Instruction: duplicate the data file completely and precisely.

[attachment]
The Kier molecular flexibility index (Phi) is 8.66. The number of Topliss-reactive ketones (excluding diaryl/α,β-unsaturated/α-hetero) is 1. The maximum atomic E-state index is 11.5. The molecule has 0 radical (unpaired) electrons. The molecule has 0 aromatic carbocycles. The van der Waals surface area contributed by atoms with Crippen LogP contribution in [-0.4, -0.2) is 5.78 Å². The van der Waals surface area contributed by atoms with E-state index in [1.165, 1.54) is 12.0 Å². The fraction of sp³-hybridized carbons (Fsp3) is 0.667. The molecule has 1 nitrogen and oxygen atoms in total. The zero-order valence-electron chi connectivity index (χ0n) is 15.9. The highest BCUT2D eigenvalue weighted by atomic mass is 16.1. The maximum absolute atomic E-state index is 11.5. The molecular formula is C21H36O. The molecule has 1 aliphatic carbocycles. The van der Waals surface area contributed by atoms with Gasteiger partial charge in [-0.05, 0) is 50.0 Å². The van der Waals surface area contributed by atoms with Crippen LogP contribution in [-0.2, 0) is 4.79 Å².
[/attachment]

The Kier molecular flexibility index (Phi) is 8.66. The number of Topliss-reactive ketones (excluding diaryl/α,β-unsaturated/α-hetero) is 1. The maximum atomic E-state index is 11.5. The molecule has 0 radical (unpaired) electrons. The molecule has 0 aromatic carbocycles. The van der Waals surface area contributed by atoms with Crippen LogP contribution in [-0.4, -0.2) is 5.78 Å². The van der Waals surface area contributed by atoms with E-state index in [1.165, 1.54) is 12.0 Å². The fraction of sp³-hybridized carbons (Fsp3) is 0.667. The molecule has 1 nitrogen and oxygen atoms in total. The zero-order valence-electron chi connectivity index (χ0n) is 15.9. The highest BCUT2D eigenvalue weighted by atomic mass is 16.1. The maximum absolute atomic E-state index is 11.5. The molecular formula is C21H36O. The molecule has 1 aliphatic carbocycles. The van der Waals surface area contributed by atoms with Gasteiger partial charge in [-0.05, 0) is 50.0 Å². The van der Waals surface area contributed by atoms with Crippen LogP contribution in [-0.2, 0) is 4.79 Å².